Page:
Indonesia has seen no respite from its turbulent politics, faltering economy and simmering conflicts since a mass uprising forced President Soeharto from office in 1998 after 32 years of autocratic rule. Since then it has had three presidents with B.J. Habibie removed in an election in 1999 and Abdurrahman Wahid ousted by parliament after a lengthy impeachment process involving charges of corruption in the summer of 2001. Now Megawati Soekarnoputri, daughter of Indonesia’s founding leader Soekarno, heads a fractious and deeply troubled country.
The president faces a myriad of dark legacies from the Soeharto era including weak institutions, a corrupt and untrained judiciary and a pervasive military structure that exists in parallel with the civilian government. Separatist conflicts in Aceh and Irian Jaya remain unresolved and plans for greater autonomy for these provinces have not come to fruition. Communal violence has flared in Kalimantan and Maluku and simmers away elsewhere. Little has been done to fix an economy that nearly collapsed in 1997 and has shown few signs of recovery. Corruption and lawlessness are still defining themes of a government that has spent most of its time preoccupied with political scandal.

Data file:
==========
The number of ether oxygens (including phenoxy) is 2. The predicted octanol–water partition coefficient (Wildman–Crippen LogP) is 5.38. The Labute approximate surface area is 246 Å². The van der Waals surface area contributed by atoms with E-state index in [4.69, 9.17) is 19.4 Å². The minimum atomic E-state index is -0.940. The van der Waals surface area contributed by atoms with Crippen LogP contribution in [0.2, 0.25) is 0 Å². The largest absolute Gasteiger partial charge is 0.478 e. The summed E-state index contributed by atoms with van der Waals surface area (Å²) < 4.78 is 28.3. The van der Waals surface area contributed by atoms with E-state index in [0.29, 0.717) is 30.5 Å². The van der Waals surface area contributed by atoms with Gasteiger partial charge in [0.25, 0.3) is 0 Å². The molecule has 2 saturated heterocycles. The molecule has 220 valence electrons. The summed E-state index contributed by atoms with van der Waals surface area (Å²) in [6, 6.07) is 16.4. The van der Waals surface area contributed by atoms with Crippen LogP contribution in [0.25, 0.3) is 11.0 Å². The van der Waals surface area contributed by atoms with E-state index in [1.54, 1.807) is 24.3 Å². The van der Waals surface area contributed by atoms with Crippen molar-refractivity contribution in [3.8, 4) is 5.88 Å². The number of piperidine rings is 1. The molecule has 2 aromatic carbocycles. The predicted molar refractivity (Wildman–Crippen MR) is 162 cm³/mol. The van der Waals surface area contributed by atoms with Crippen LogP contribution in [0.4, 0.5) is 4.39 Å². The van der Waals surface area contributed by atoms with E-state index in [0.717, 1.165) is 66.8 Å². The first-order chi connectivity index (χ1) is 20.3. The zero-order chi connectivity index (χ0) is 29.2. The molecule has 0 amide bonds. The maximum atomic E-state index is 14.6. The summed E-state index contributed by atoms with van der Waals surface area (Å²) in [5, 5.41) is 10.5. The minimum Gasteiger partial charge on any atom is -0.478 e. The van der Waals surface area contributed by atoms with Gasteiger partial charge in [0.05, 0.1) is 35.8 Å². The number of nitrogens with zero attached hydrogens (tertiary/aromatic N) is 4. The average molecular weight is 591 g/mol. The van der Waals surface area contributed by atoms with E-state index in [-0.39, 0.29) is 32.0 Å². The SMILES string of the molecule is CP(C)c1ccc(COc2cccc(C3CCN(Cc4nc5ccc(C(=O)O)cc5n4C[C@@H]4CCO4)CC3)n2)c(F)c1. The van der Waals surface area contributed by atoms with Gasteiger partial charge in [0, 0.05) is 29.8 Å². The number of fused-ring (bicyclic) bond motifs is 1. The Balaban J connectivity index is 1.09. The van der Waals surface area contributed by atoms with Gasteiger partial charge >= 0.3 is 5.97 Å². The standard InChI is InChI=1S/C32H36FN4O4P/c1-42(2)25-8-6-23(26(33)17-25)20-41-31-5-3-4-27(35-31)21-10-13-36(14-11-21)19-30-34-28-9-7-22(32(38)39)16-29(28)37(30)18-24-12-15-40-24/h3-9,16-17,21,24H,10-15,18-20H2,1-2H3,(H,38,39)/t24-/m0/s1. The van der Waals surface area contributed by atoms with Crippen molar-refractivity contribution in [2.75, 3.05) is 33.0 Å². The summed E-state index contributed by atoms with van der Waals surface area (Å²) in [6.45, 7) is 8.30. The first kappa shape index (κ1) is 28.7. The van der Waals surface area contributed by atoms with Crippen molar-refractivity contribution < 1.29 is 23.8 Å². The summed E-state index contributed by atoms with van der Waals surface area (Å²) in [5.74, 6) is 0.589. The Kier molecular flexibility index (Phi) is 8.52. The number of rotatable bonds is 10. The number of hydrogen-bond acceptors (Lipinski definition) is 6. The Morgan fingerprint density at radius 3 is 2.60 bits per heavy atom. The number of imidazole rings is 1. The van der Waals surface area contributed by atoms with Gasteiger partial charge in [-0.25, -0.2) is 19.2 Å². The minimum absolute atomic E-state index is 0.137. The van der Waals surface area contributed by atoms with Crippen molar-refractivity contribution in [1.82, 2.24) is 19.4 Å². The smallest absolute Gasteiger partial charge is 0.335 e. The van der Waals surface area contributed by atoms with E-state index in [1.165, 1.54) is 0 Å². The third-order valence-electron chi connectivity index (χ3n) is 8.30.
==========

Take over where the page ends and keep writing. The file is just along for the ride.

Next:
ICG opened its office in Jakarta in 2000 and now has a staff of three full-time analysts. Research has focused on separatist conflicts in Aceh and Irian Jaya, communal violence and the government’s response in Kalimantan and Maluku, and the economic problems underlying so much of the violence in Indonesia. ICG has also provided detailed analysis of on-going political problems and has outlined the need for deep reforms of the military and judiciary.